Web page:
The ‘female financial paradox’ – what is it and what do you need to know?

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Recent studies have shown that in developed countries, one third of women are now the financial breadwinners, with the ratio growing. Women tend to take control of the family finances by paying the bills, budgeting for household expenses and doing most of the grocery shopping. They’re frugal when they need to be and can hunt down a bargain with ease.

Yet when it comes to the bigger picture finances of building wealth and security, such as superannuation plans and investment opportunities, women seem far more bewildered or disinterested than their male counterparts.

This is what financial experts now refer to as “The Female Financial Paradox”. Why is it that 90% of women are the main bill payer and shopper for their family, yet they lag behind men when it comes to long-term money plans? Many experts believe we’re fighting against centuries of social norms where women are excluded from financial discussions, or simply aren’t interested in these topics. A study by Daily Worth found that 60% of women thought their financial investment and planning skills were below average.

There are four key areas where the paradox can be challenged:

  1. Boost confidence. Even the most intelligent and capable women can be plagued by self-doubt when it comes to money matters. Seek good advice as early as possible, is the best tip you will ever receive. A financial adviser can work with you to identify goals and the best way to achieve them.
  2. Super-size your future. Everyone says that it’s a good idea to overhaul your super, but it often slips down the ‘to do’ list. Start by checking your super balance and how it’s invested, then get some advice and see if it can work harder for you.
  3. Don’t wait for someone else to grow wealth. Society over the last few centuries has taught women that their husbands will handle the finances, and this way of thinking has been slow to change. Now, there are a myriad of options for women who want to create wealth independently.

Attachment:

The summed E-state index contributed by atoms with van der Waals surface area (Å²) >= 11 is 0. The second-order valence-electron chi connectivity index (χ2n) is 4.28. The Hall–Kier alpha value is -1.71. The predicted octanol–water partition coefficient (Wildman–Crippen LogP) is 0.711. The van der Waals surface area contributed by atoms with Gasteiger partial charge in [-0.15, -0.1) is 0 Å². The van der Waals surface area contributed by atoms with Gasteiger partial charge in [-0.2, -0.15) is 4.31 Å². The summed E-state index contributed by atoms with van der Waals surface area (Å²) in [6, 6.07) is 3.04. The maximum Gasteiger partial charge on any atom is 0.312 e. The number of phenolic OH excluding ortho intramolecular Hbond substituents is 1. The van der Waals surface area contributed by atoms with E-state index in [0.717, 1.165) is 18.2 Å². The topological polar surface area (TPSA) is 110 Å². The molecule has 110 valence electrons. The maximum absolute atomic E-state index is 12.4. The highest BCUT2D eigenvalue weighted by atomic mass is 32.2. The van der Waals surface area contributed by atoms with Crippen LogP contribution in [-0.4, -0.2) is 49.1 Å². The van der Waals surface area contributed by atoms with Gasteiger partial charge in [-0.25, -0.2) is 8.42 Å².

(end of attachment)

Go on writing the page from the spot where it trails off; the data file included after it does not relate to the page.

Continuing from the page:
4. Make goals not numbers the focus. For men it’s often about how much money they have on paper, but women tend to want to know if they can afford to buy a house, pay for their children’s education and travel. Try treating savings as a regular monthly expense like any bill.

Whatever your age or financial situation, it’s important to understand money matters for your confidence and general financial knowledge. If you’re not the main financial manager for your family and you experience the loss of your spouse, or divorce, you don’t want to be left financially powerless.

Here are some ways you can learn more about the bigger picture finances and how they affect you.

  • Review your own financial statements on a monthly basis so you know where you stand.
  • Talk to your partner if you have one, and set up monthly finance meetings to start learning the intricacies of long-term money management. Start communicating effectively about your family finances and your financial goals.
  • Ensure you’re up to date with all of your family finances in the event of a sudden loss of a partner. Know the details of all your bank accounts, properties, assets, investments and loans.

Don’t be shy about asking for advice. Whether you are single or a couple, we can help map out your finances and establish a plan that’s in line with your personal and family values. Call us on 02 9241 2575 to arrange an appointment.